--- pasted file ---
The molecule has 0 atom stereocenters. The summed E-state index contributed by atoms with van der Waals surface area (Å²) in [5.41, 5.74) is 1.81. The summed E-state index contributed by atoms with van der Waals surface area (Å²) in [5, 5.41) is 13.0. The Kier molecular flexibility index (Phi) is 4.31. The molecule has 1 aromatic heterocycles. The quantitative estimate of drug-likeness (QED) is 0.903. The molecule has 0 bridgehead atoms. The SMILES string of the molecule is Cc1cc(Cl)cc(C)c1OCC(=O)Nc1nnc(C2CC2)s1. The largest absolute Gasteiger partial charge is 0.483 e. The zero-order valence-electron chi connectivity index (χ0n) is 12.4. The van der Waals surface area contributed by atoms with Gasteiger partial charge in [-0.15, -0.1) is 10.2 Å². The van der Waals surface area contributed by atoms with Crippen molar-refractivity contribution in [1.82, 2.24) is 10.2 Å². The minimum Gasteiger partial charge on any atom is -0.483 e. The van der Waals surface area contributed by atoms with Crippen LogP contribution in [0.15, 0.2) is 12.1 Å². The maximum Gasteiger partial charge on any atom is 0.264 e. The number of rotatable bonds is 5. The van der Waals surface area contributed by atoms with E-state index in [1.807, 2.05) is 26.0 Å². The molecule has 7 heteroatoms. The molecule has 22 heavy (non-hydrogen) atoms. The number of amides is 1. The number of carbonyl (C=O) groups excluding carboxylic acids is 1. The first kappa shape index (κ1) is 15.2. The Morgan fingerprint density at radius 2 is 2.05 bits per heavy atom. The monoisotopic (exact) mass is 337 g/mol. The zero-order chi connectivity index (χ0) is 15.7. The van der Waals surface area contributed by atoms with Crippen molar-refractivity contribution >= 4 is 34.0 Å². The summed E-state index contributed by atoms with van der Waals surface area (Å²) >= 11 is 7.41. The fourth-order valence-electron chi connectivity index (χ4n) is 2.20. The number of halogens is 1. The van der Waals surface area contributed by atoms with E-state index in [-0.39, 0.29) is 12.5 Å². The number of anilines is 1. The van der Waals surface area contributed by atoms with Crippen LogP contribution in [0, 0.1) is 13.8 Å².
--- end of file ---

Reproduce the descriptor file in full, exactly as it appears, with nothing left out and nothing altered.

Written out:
The molecule has 0 atom stereocenters. The summed E-state index contributed by atoms with van der Waals surface area (Å²) in [5.41, 5.74) is 1.81. The summed E-state index contributed by atoms with van der Waals surface area (Å²) in [5, 5.41) is 13.0. The Kier molecular flexibility index (Phi) is 4.31. The molecule has 1 aromatic heterocycles. The quantitative estimate of drug-likeness (QED) is 0.903. The molecule has 0 bridgehead atoms. The SMILES string of the molecule is Cc1cc(Cl)cc(C)c1OCC(=O)Nc1nnc(C2CC2)s1. The largest absolute Gasteiger partial charge is 0.483 e. The zero-order valence-electron chi connectivity index (χ0n) is 12.4. The van der Waals surface area contributed by atoms with Gasteiger partial charge in [-0.15, -0.1) is 10.2 Å². The van der Waals surface area contributed by atoms with Crippen molar-refractivity contribution in [1.82, 2.24) is 10.2 Å². The minimum Gasteiger partial charge on any atom is -0.483 e. The van der Waals surface area contributed by atoms with Crippen LogP contribution in [0.15, 0.2) is 12.1 Å². The maximum Gasteiger partial charge on any atom is 0.264 e. The number of rotatable bonds is 5. The van der Waals surface area contributed by atoms with E-state index in [1.807, 2.05) is 26.0 Å². The molecule has 7 heteroatoms. The molecule has 22 heavy (non-hydrogen) atoms. The number of amides is 1. The number of carbonyl (C=O) groups excluding carboxylic acids is 1. The first kappa shape index (κ1) is 15.2. The Morgan fingerprint density at radius 2 is 2.05 bits per heavy atom. The monoisotopic (exact) mass is 337 g/mol. The zero-order chi connectivity index (χ0) is 15.7. The van der Waals surface area contributed by atoms with Crippen molar-refractivity contribution >= 4 is 34.0 Å². The summed E-state index contributed by atoms with van der Waals surface area (Å²) >= 11 is 7.41. The fourth-order valence-electron chi connectivity index (χ4n) is 2.20. The number of halogens is 1. The van der Waals surface area contributed by atoms with E-state index in [-0.39, 0.29) is 12.5 Å². The number of anilines is 1. The van der Waals surface area contributed by atoms with Crippen LogP contribution in [0, 0.1) is 13.8 Å².